Sen. Cory Gardner (R-CO) is facing a barrage of criticism from the media in his home state for his habit of hiding from the press.
A Denver newscaster called out Republican Sen. Cory Gardner of Colorado on Monday for his habit of avoiding the press in his own state.
"Republican Sen. Cory Gardner emerged from hiding for some impeachment questions," Kyle Clark, an anchor with 9 News Denver, said. Clark characterized Gardner's brief interaction with the press as a "rare instance."
That instance occurred on Monday, when Gardner took questions before a Senate vote, according to CPR News, who also characterized the event as a "rare moment." Gardner was asked about former Trump official John Bolton's willingness to testify in a Senate impeachment trial, but the Colorado senator avoided the question by pivoting to attack House Speaker Nancy Pelosi, saying there will be no trial until the House sends the articles of impeachment to the Senate.
After reporting Gardner's answer to his audience, Clark took one more swipe at his state's junior senator, who is up for reelection in November.
"Obviously, we would prefer to ask elected officials our questions directly," Clark said. "But Sen. Gardner does not respond to our questions. So we figured that you should probably just hear anytime he makes a rare comment about impeachment."
The news program was the second time that day Gardner was called out by the media in his own state for his silence. Denver residents woke up Monday morning to a front-page Denver Post story criticizing Gardner for avoiding Colorado media.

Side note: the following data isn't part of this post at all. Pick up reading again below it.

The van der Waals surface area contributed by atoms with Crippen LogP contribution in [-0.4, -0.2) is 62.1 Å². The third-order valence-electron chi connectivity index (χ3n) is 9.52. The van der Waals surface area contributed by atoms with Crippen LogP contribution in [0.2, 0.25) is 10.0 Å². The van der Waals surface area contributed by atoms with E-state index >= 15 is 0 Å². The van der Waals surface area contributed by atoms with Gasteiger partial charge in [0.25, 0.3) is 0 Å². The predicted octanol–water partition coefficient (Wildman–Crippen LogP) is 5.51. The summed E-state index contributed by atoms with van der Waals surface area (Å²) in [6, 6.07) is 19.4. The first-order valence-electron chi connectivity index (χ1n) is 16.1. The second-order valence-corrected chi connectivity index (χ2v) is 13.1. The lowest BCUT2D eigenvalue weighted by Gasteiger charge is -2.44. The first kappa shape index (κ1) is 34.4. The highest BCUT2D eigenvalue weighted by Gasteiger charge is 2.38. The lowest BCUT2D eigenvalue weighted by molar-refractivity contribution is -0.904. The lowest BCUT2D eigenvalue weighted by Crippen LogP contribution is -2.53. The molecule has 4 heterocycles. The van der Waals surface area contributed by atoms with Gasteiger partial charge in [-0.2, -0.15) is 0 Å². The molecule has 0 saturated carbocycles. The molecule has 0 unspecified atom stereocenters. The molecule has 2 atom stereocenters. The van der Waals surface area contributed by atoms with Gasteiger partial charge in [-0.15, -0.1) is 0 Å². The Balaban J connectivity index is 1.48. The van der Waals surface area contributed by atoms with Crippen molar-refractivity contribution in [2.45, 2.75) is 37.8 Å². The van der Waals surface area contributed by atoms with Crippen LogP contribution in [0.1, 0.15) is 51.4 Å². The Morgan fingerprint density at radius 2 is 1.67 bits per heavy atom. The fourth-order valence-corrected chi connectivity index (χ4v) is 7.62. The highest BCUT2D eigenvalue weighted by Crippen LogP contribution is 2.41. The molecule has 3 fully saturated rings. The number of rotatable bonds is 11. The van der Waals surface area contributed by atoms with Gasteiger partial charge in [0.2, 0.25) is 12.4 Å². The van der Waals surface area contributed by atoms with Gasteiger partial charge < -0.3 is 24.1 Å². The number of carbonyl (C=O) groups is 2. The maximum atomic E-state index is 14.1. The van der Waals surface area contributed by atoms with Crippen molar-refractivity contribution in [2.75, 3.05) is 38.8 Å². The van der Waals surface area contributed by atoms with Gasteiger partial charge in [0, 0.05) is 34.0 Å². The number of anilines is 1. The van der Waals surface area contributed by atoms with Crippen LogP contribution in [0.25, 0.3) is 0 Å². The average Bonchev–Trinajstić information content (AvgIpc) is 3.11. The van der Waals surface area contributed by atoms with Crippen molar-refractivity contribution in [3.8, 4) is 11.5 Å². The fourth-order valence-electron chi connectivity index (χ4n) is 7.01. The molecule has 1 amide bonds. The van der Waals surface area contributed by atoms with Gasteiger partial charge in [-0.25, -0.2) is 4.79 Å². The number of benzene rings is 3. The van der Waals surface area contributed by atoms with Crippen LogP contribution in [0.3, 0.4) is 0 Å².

"Gardner's silence dates back months," the Post reported. "His public appearances, never numerous in 2019, were rarer still this fall. He has avoided conservative talk radio, once a political safe space, along with most news media. His office agreed to arrange an interview with The Denver Post in Washington, D.C., during the House impeachment process, but later said he was unavailable and instead emailed a statement criticizing that process."
The Post noted that the last time Gardner met with the state-based press in any meaningful way, he "made national headlines for refusing to say whether it's inappropriate for an American president to ask a foreign government to investigate a political rival." Despite the fact that it is against the law to seek foreign assistance in an election, Gardner refused to answer the question 12 times in one day.
Gardner faces reelection in a state that recently voted for complete Democratic control of the state government, from the governor to both chambers of the state legislature. Gardner has fully embraced Trump, endorsing Trump's reelection campaign even though only 37% of Coloradans have a favorable view of Trump.
Then again, even fewer Colorado residents — just 33% — have a favorable opinion of Gardner.
Published with permission of The American Independent Foundation.